The Calgary Stampede – Behind the Scenes

A public relations perspective on event planning:

While most Calgarians are busy during Stampede attending the rodeo, chuck wagon races, pancake breakfasts, BBQs, and many other social events, they don’t often think about the work that goes into planning these important events.

During Stampede 2011, I had the opportunity to both plan, and attend various events. Planning a Stampede event allowed me to appreciate the time, energy, and effort that is spent to help make Calgary such an amazing place to be during this exciting time of year.

The city buzzes with a palpable energy during July which is unmistakable. This energy is fuelled by the busy event-planners coming together to make it all happen!

For example, Brookline organized the “Do Re Mi Fa Sol La Si Do” sculpture event on behalf of the Calgary Stampede. To the guests, this was a simple, yet exciting Stampede luncheon welcoming eight epic horse sculptures to their new home at the courthouse park in downtown Calgary.

However, leading up to the event, behind the scenes at Brookline, there was a wealth of planning and execution with many different elements, stakeholders, resources, and of course an obsession with checking the Farmers’ Almanac for the weather forecast!

Being part of the team for this event made me truly appreciate various other Stampede events I attended. On Saturday, July 9th, I had the opportunity to attend Prime Minister Stephen Harper’s Annual Stampede BBQ at Heritage Park. The event, with over 500 attendees, was extremely well planned and executed.

There are hundreds of great events taking place during Stampede. From an event planning perspective, it’s fascinating to consider all the time, patience, and resources dedicated to making Calgary’s soon to be 100 year old tradition an annual success.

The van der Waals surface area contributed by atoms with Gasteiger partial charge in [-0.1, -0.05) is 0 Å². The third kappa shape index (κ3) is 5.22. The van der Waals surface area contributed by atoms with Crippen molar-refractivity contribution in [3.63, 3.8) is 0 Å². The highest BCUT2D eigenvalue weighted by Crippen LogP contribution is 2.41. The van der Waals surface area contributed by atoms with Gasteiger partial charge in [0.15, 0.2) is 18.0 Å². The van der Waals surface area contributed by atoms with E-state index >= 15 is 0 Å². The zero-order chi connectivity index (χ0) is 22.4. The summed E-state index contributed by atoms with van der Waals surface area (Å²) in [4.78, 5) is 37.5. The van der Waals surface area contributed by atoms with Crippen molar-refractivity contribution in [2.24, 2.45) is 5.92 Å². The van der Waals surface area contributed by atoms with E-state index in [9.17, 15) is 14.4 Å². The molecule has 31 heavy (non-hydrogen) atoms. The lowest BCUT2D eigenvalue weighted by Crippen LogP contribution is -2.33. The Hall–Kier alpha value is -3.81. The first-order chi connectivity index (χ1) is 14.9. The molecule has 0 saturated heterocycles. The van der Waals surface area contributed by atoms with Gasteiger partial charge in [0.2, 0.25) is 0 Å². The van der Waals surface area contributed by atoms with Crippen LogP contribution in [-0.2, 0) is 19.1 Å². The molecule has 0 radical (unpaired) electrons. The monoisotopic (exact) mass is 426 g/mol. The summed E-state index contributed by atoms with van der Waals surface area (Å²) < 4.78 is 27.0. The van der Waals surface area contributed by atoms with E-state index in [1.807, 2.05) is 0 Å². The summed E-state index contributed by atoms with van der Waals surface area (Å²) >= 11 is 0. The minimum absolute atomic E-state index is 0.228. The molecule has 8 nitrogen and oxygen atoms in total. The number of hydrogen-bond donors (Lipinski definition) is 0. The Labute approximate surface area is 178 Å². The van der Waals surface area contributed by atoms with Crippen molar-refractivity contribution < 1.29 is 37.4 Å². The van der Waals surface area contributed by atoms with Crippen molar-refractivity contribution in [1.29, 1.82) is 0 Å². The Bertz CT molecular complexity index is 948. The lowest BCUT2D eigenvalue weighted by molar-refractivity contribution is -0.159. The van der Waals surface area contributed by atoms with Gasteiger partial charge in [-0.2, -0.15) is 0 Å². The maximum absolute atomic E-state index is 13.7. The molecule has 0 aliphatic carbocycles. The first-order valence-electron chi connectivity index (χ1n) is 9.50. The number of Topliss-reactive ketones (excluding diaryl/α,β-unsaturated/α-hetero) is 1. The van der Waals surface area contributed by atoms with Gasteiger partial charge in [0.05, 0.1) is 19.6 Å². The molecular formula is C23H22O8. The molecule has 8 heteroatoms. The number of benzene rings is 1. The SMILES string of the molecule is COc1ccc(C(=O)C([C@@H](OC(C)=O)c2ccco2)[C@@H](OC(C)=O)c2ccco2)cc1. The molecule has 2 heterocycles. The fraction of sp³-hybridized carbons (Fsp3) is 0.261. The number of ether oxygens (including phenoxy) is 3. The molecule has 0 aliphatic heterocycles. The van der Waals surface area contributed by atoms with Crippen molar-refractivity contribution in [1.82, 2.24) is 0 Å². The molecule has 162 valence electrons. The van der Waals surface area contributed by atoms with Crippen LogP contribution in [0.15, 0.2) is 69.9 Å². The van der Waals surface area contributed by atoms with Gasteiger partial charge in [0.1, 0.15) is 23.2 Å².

Event Planning Quick Tips:

  1. Always have a stocked event planning kit on site complete with items such as scissors, tape, paper, pens, highlighters, a small first aid kit, clipboards etc.
  2. Always arrive several hours in advance of your event to try and avoid last-minute running around. Also consider arranging an event site visits prior to your event date to inspect the area, plan, walk around, and get a sense of the logistic of your event day.
  3. If you are hosting an outdoor event and are hoping for nice weather, always have a tent booked and other equipment such as ponchos or umbrellas on hand for guests. You can’t control the weather, but you can control how much guests enjoy your event.
  4. For formal events, be sure that guests, media, and VIPs are personally greeted.
  5. Keep a close eye on your budget. Always build in a reasonable contingency for the unexpected.
  6. Keep calm and carry on. Even if things are hectic behind the scenes don’t let on to your client or guests. If you can hold it together, your event will often appear flawless to guests, even if there are some internal glitches – there always are!

JM

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